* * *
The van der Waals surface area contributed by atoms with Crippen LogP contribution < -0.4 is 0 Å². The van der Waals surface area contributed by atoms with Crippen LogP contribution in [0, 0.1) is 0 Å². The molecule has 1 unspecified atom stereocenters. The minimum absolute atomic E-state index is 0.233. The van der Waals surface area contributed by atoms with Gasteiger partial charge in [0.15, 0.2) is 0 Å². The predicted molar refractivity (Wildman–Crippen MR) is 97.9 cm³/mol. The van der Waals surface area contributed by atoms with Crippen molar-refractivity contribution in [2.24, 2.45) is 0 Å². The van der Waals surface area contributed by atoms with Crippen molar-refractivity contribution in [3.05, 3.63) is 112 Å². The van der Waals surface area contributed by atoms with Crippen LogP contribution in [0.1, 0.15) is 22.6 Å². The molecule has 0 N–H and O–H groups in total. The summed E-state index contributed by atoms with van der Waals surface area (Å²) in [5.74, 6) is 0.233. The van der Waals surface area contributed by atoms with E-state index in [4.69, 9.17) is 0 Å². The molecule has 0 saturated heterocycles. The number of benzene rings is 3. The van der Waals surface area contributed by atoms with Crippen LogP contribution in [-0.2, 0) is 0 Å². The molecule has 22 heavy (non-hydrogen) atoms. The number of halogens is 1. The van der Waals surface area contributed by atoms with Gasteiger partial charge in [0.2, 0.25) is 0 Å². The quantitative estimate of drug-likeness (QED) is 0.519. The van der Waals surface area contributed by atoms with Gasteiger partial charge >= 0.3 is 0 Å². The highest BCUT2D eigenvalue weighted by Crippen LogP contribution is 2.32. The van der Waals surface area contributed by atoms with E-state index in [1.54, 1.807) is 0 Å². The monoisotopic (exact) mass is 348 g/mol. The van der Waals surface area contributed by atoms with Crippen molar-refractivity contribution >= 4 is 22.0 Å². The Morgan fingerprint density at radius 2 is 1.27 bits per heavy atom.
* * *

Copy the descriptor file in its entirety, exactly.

The van der Waals surface area contributed by atoms with Crippen LogP contribution < -0.4 is 0 Å². The van der Waals surface area contributed by atoms with Crippen LogP contribution in [0, 0.1) is 0 Å². The molecule has 1 unspecified atom stereocenters. The minimum absolute atomic E-state index is 0.233. The van der Waals surface area contributed by atoms with Gasteiger partial charge in [0.15, 0.2) is 0 Å². The predicted molar refractivity (Wildman–Crippen MR) is 97.9 cm³/mol. The van der Waals surface area contributed by atoms with Crippen molar-refractivity contribution in [2.24, 2.45) is 0 Å². The van der Waals surface area contributed by atoms with Crippen molar-refractivity contribution in [3.05, 3.63) is 112 Å². The van der Waals surface area contributed by atoms with Crippen LogP contribution in [0.1, 0.15) is 22.6 Å². The molecule has 0 N–H and O–H groups in total. The summed E-state index contributed by atoms with van der Waals surface area (Å²) in [5.74, 6) is 0.233. The van der Waals surface area contributed by atoms with E-state index in [4.69, 9.17) is 0 Å². The molecule has 0 saturated heterocycles. The number of benzene rings is 3. The van der Waals surface area contributed by atoms with Crippen LogP contribution in [-0.2, 0) is 0 Å². The molecule has 22 heavy (non-hydrogen) atoms. The number of halogens is 1. The van der Waals surface area contributed by atoms with Gasteiger partial charge in [0.2, 0.25) is 0 Å². The quantitative estimate of drug-likeness (QED) is 0.519. The van der Waals surface area contributed by atoms with Gasteiger partial charge >= 0.3 is 0 Å². The highest BCUT2D eigenvalue weighted by Crippen LogP contribution is 2.32. The van der Waals surface area contributed by atoms with E-state index in [1.54, 1.807) is 0 Å². The monoisotopic (exact) mass is 348 g/mol. The van der Waals surface area contributed by atoms with Crippen molar-refractivity contribution >= 4 is 22.0 Å². The Morgan fingerprint density at radius 2 is 1.27 bits per heavy atom.